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The Repeal Bill, otherwise known as the European Union (Withdrawal) Bill was published last month, and the 66-page document confirmed that EU-derived legislation including the Working Time Directive, the General Data Protection Regulation (GDPR), and TUPE will continue to apply once the UK leaves the EU.

Secretary of State for Exiting the European Union, David Davis, said:

‘It is one of the most significant pieces of legislation that has ever passed through Parliament and is a major milestone in the process of our withdrawal from the European Union.  By working together, in the national interest, we can ensure we have a fully functioning legal system on the day we leave the European Union’.

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The Taylor Review was hotly anticipated, and the findings were finally published last month.

Commission by the Prime Minister back in October, the intention of the report was to take a look at how employment practices need to change in order to keep up with modern business models. It intended to address, amongst other things, employment rights in the gig economy, which is something that hasn’t been far from newspaper headlines over the past few years.

Since its publication, it’s come under some pretty heavy criticism. Jason Moyer-Lee, general secretary of the IWBG union said that it’s ‘wishy washy and full of fluff’. He raised issues with the panel involved in the compilation of the report, which is hardly surprising when you consider that a former Deliveroo investor played a role in its creation. He also picked holes in its legal accuracy, claiming that it’s full of errors.

But politically charged commentary aside, what does the Taylor Review mean for employers?

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There are some pretty weighty issues kicking around in the world of employment at the moment. We’re still in the dark about what will happen as a result of Brexit. No one really knows just yet how the new government will be assembled. But the temperatures have been hitting some pretty lofty heights recently, so there are more pressing issues on a lot of people’s minds…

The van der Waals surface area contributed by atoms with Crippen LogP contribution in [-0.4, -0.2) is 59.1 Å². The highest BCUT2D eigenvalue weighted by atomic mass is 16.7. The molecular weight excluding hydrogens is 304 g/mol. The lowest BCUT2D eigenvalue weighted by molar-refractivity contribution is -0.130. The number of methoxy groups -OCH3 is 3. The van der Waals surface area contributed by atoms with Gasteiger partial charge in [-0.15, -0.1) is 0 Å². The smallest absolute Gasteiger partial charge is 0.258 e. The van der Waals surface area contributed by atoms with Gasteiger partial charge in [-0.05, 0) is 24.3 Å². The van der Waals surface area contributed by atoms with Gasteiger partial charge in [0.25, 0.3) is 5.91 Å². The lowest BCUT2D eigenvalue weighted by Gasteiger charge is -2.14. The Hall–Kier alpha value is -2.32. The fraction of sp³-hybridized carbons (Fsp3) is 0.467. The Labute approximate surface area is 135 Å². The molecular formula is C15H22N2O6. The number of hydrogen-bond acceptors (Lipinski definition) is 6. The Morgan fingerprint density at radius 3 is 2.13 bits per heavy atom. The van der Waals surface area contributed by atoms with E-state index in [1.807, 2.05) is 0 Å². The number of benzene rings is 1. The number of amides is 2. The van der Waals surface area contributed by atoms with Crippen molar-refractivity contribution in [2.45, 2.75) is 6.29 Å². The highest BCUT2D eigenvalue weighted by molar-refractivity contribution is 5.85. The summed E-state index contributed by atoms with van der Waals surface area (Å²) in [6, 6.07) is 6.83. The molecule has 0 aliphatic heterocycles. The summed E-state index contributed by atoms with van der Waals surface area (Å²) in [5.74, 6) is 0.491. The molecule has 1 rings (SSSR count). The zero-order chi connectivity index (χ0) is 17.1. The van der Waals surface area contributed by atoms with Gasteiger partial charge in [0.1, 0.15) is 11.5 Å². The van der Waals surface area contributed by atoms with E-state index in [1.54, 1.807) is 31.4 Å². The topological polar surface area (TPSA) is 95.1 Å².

Like what exactly you’re supposed to wear for work when the mercury is hitting 30 degrees.

If you impose a dress code on your employees? Then it’s worth considering whether it needs to be revised over the summer months. It’s the kind of thing that you won’t regularly give much thought to, but when the baking heat hits us, it’s the only thing that your staff can talk about.

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We appear to be right in the middle of a heat wave here in the UK, and there’s no telling how long it’s likely to last. In fact, you often can’t even rely on the weathermen to give you an accurate outlook, so it’s just a case of enjoying it while you can, or if you’re very typically British, hoping and praying that it ends soon.

But there are a couple of things that you CAN guarantee when the temperatures start to soar….

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You don’t need us to tell you that the summer period is peak season for staff members wanting to take some time out of the office. The kids are soon to be off school, people are thinking about a few weeks in the sun, and the holiday requests start to come rolling in.

All business owners know that it’s essential to have a robust policy in place to manage leave requests and ensure that they’re handled fairly and efficiently, so you can fulfill your duties as a responsible and fair employer, and also make sure that organisational requirements and targets are being fulfilled.

But what happens when you’re forced to decline a request for leave, and then the employee in question fails to turn up for work anyway? The initial reaction might be to think that they’re taking the proverbial Michael, and that it’s time to roll out your usual disciplinary procedures. In some cases, that might indeed be appropriate. Let’s not jump to conclusions though. Take a step back, and look at the full picture.

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